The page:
By Chrissine Rios, MA, Kaplan University Writing Center
A common time to teach “audience” to students is during the revision stage of the writing process: “Draft for yourself, and rewrite for the reader,” say a great many writing tutors and instructors. The same goes for long-windedness and correctness: “First express your ideas, and then edit your words,” say many writing experts. Ever since the early 1980s when Peter Elbow wrote about the importance of prewriting as a distinct phase in the writing process, writing has popularly been taught as a recursive process, and not a micro-recursive process where a writer critiques while writing and rewrites before writing more but a process having recursive stages where in each stage writers give concentrated attention to certain aspects of the writing.The prewriting stage, for instance, is for invention—coming up with ideas, questions, and plans.
During drafting, writers generate a discussion having a beginning, middle, and end; a thesis or theme; supporting details and evidence; reflection; analysis.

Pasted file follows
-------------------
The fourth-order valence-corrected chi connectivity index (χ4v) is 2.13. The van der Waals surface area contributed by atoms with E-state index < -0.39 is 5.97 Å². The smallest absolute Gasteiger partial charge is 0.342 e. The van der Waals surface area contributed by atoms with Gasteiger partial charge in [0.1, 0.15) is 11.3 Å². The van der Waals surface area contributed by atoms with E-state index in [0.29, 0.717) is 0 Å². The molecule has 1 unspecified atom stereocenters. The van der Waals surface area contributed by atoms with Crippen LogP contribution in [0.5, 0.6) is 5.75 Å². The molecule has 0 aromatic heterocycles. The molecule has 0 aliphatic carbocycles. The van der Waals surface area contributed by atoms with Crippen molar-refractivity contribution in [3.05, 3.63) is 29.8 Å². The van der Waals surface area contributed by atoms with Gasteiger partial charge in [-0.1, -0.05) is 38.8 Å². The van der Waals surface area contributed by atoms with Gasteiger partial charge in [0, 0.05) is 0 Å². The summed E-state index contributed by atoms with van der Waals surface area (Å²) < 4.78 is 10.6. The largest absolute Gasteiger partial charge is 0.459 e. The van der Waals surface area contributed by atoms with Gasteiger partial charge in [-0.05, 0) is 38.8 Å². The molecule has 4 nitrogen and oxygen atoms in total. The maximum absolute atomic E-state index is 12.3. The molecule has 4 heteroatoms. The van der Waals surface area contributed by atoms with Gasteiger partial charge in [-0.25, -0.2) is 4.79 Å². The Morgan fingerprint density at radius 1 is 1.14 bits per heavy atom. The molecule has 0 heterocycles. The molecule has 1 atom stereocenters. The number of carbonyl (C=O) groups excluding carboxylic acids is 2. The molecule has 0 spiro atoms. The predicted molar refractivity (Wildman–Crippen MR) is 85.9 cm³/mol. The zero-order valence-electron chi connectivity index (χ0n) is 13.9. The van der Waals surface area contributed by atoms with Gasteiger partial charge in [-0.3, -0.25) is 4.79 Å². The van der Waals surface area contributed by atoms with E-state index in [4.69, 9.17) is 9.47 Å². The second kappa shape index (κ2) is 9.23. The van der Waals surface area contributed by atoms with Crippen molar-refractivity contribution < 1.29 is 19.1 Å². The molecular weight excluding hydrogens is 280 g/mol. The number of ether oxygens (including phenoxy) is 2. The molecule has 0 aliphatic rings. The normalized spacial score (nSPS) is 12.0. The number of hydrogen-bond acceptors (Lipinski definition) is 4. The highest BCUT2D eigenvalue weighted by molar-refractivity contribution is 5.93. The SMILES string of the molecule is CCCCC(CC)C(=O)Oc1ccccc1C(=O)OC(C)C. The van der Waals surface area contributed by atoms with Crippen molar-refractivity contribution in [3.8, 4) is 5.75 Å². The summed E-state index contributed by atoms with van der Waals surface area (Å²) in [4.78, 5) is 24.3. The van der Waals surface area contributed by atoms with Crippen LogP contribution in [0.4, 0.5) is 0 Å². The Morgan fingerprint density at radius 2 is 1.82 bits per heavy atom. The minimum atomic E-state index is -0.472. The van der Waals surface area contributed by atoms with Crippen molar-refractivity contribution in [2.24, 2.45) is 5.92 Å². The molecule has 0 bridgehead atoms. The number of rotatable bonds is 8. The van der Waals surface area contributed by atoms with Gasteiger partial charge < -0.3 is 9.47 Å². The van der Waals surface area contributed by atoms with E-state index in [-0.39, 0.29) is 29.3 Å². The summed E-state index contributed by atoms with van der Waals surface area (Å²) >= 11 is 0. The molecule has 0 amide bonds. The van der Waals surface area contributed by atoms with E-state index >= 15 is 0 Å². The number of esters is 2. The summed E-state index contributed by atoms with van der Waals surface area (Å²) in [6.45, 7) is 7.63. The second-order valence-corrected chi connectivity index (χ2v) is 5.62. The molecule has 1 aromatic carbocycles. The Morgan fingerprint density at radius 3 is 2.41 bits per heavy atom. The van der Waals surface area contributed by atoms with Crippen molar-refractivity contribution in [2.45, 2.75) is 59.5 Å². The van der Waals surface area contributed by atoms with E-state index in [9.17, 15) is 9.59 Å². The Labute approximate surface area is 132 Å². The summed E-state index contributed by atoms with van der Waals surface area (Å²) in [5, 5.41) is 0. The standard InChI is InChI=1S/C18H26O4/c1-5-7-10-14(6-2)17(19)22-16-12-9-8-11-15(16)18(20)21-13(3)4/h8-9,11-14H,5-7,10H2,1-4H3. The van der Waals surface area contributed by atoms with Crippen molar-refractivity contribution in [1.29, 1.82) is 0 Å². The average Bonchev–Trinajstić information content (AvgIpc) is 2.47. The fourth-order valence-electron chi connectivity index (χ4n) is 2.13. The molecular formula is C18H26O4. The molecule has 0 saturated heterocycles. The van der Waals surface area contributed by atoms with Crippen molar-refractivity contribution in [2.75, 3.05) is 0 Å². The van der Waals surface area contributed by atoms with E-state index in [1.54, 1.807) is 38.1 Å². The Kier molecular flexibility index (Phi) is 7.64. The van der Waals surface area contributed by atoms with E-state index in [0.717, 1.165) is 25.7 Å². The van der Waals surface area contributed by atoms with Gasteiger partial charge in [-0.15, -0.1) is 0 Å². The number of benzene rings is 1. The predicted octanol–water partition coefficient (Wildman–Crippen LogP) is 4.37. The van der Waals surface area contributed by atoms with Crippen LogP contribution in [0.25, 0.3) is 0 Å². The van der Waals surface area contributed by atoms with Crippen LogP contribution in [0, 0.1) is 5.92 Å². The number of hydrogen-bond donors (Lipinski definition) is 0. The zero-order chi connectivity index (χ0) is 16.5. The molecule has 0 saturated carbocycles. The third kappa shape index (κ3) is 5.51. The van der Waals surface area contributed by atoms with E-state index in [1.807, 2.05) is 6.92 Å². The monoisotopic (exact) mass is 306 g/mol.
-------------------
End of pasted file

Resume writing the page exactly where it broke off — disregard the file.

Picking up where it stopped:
Then during revision, writers step back and re-see the main idea(s) and revise to bring them more into focus, and this stage, along with the editing stage, is where taking audience into consideration helps writers revise and edit to more intentionally appeal to the readers.
However, at this point in the writing process, the writer should already have a sense of the intended audience for the chosen topic and for the purpose of the writing. Together, the audience, topic, and purpose are what make the writing a form of communication, which is the goal of writing academically, to communicate. In order to communicate effectively, writers have to think about what they are writing and why and for whom. All three of these elements should be considered at the beginning and during every stage of the writing process because they are together what makes the writing situation.
Audience, the paper’s topic, and the writer’s purpose are the writing situation.During tutoring sessions, I’ve asked students who the intended audience is, and one common answer is the “general public” or “society at large.” This is a good place to begin thinking about audience and how it influences what and why writers write.
To reach a general audience, writers will want to take a broad view of the topic and use plain vocabulary and syntax, so the writing is relevant and readable to diverse people. Most academic readers, however, will find such general discussions lackluster because they assume the reader doesn’t know anything. In most cases, the topic and purpose of a college-level paper will be better suited for an audience having college-level literacy skills, so the writer can best demonstrate his or her own college-level literacy skills and college-level learning.